This painting prabably dates from around 1620, and one other signed version is known to exist. The work exemplifies the vein of robust realism that Jordaens, in the wake of Rubens and Van Dyck, brought to the interpretation of religious subject matter.
The theme is derived from the 'Meditations' of the so-called Pseudo-Bonaventura, a popular early renaissance text which recounts the visit of the infant John the Baptist with his parents, Saints Elizabeth and Zacharias, to theVirgin and Child. Accompanied by a lamb, Saint John releases a goldfinch. This bird was believed to have been splashed with the blood of Christ at theCrucifixion, so was seen as a symbol of the Passion.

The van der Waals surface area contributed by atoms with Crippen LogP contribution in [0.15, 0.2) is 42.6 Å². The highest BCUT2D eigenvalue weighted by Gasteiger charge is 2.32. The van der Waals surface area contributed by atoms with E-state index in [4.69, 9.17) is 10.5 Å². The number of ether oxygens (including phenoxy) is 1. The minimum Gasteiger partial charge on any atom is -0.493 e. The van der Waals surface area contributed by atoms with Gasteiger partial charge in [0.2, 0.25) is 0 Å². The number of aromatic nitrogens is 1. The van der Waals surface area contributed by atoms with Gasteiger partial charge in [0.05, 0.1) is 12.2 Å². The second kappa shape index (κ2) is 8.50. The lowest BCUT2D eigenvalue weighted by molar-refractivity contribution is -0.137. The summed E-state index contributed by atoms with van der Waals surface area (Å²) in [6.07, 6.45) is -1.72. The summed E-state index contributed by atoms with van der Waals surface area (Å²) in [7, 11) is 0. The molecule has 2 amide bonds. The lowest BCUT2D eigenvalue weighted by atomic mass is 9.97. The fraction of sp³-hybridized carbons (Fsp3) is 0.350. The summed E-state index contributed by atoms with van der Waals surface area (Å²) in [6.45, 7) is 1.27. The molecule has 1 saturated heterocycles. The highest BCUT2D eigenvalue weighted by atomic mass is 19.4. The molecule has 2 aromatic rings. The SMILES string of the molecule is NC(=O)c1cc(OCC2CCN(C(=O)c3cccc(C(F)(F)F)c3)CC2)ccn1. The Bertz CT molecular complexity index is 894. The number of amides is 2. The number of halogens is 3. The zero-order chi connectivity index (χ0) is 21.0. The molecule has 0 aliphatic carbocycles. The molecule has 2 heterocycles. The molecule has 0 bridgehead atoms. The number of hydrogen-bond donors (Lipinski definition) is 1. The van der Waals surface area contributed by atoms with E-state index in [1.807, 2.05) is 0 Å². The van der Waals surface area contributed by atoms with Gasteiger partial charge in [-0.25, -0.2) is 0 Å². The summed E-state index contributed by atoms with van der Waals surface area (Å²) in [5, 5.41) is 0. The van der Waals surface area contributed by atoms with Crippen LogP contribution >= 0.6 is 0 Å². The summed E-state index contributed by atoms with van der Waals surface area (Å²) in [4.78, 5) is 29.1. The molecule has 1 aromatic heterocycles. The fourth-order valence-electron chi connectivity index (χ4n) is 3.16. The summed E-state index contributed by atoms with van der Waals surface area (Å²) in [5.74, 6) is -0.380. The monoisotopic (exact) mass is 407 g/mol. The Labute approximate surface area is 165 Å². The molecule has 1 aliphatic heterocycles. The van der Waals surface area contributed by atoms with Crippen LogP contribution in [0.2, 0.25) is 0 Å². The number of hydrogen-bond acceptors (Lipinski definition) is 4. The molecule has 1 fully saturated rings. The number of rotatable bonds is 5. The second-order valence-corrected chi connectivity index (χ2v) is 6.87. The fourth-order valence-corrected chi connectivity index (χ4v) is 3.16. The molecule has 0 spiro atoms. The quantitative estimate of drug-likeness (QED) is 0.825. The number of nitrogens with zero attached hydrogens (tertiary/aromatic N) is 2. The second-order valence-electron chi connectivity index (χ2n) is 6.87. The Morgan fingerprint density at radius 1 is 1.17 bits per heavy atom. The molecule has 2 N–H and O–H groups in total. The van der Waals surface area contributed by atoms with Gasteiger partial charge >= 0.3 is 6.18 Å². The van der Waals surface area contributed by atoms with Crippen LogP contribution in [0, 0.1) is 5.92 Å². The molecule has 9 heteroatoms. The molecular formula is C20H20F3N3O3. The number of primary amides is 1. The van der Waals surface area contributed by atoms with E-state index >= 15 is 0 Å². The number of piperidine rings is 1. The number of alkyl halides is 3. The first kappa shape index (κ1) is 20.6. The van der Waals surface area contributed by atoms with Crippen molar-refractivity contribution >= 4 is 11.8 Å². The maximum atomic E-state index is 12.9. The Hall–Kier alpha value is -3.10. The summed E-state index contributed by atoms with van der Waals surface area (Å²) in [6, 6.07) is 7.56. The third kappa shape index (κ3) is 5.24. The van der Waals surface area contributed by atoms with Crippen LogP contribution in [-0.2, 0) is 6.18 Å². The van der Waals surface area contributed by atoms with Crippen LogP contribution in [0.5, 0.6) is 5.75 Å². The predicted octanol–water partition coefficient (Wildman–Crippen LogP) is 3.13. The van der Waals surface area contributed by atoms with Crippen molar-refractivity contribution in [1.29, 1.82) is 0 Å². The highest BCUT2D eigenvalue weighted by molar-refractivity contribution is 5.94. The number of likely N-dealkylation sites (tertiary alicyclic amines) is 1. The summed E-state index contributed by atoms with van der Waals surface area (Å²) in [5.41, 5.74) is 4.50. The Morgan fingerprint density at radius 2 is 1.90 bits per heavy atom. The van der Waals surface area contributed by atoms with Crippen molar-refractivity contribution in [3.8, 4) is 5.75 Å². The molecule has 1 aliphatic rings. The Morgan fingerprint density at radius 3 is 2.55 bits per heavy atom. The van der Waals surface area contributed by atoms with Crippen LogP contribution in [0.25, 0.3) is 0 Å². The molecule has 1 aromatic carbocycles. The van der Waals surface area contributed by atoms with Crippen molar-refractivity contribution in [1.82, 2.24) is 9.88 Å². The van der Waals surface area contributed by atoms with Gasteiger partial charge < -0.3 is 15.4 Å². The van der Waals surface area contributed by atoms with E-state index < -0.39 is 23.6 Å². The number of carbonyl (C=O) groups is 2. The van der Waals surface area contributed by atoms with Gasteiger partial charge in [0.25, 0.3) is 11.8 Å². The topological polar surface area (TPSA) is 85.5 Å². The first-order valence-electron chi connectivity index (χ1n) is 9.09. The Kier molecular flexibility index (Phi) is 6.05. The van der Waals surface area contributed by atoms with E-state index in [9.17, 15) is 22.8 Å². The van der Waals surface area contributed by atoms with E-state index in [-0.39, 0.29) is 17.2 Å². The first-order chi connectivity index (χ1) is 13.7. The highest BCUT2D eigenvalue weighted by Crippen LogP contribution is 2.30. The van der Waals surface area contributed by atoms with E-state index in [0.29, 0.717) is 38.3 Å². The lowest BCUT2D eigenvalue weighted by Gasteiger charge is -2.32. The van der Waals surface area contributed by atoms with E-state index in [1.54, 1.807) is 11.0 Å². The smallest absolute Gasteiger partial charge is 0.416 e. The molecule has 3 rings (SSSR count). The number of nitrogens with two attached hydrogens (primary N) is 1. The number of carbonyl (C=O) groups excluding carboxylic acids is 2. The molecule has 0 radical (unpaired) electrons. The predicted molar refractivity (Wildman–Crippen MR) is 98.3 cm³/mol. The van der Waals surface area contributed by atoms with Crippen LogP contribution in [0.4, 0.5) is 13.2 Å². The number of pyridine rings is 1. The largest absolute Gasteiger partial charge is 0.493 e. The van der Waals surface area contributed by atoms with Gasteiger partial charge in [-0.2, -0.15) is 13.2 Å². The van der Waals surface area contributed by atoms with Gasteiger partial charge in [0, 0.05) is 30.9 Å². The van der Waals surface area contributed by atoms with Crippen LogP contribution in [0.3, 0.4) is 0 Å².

Visually, the high basket chair suggests a halo encircling the heads of the Virgin and Child, thus contributing a symbolic resonance to a painting which is otherwise filled with a vigorous sense of reality.